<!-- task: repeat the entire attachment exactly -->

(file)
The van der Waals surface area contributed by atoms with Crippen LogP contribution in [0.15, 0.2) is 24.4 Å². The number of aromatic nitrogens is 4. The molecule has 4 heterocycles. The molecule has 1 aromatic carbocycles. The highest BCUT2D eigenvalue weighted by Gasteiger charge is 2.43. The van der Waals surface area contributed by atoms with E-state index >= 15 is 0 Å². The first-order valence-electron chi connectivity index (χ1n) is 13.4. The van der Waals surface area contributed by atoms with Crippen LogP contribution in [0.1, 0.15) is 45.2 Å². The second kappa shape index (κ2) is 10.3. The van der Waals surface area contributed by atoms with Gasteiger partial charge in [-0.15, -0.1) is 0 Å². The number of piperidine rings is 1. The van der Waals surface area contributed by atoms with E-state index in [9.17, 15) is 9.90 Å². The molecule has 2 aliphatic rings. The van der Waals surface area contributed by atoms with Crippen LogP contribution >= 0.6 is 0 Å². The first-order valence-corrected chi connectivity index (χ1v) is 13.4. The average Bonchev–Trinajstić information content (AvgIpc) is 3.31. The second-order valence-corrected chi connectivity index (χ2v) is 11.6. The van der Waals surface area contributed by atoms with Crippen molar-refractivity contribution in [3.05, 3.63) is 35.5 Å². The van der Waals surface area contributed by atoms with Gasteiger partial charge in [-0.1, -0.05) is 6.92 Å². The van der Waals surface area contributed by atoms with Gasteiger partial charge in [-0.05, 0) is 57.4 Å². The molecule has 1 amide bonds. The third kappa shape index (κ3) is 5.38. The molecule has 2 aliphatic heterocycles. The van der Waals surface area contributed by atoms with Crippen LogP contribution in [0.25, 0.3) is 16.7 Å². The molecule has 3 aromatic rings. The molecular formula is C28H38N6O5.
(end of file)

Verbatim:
The van der Waals surface area contributed by atoms with Crippen LogP contribution in [0.15, 0.2) is 24.4 Å². The number of aromatic nitrogens is 4. The molecule has 4 heterocycles. The molecule has 1 aromatic carbocycles. The highest BCUT2D eigenvalue weighted by Gasteiger charge is 2.43. The van der Waals surface area contributed by atoms with E-state index >= 15 is 0 Å². The first-order valence-electron chi connectivity index (χ1n) is 13.4. The van der Waals surface area contributed by atoms with Crippen LogP contribution in [0.1, 0.15) is 45.2 Å². The second kappa shape index (κ2) is 10.3. The van der Waals surface area contributed by atoms with Gasteiger partial charge in [-0.15, -0.1) is 0 Å². The number of piperidine rings is 1. The van der Waals surface area contributed by atoms with E-state index in [9.17, 15) is 9.90 Å². The molecule has 2 aliphatic rings. The van der Waals surface area contributed by atoms with Crippen LogP contribution >= 0.6 is 0 Å². The first-order valence-corrected chi connectivity index (χ1v) is 13.4. The average Bonchev–Trinajstić information content (AvgIpc) is 3.31. The second-order valence-corrected chi connectivity index (χ2v) is 11.6. The van der Waals surface area contributed by atoms with Crippen molar-refractivity contribution in [3.05, 3.63) is 35.5 Å². The van der Waals surface area contributed by atoms with Gasteiger partial charge in [-0.1, -0.05) is 6.92 Å². The van der Waals surface area contributed by atoms with Gasteiger partial charge in [-0.05, 0) is 57.4 Å². The molecule has 1 amide bonds. The third kappa shape index (κ3) is 5.38. The molecule has 2 aliphatic heterocycles. The van der Waals surface area contributed by atoms with Crippen LogP contribution in [0.25, 0.3) is 16.7 Å². The molecule has 3 aromatic rings. The molecular formula is C28H38N6O5.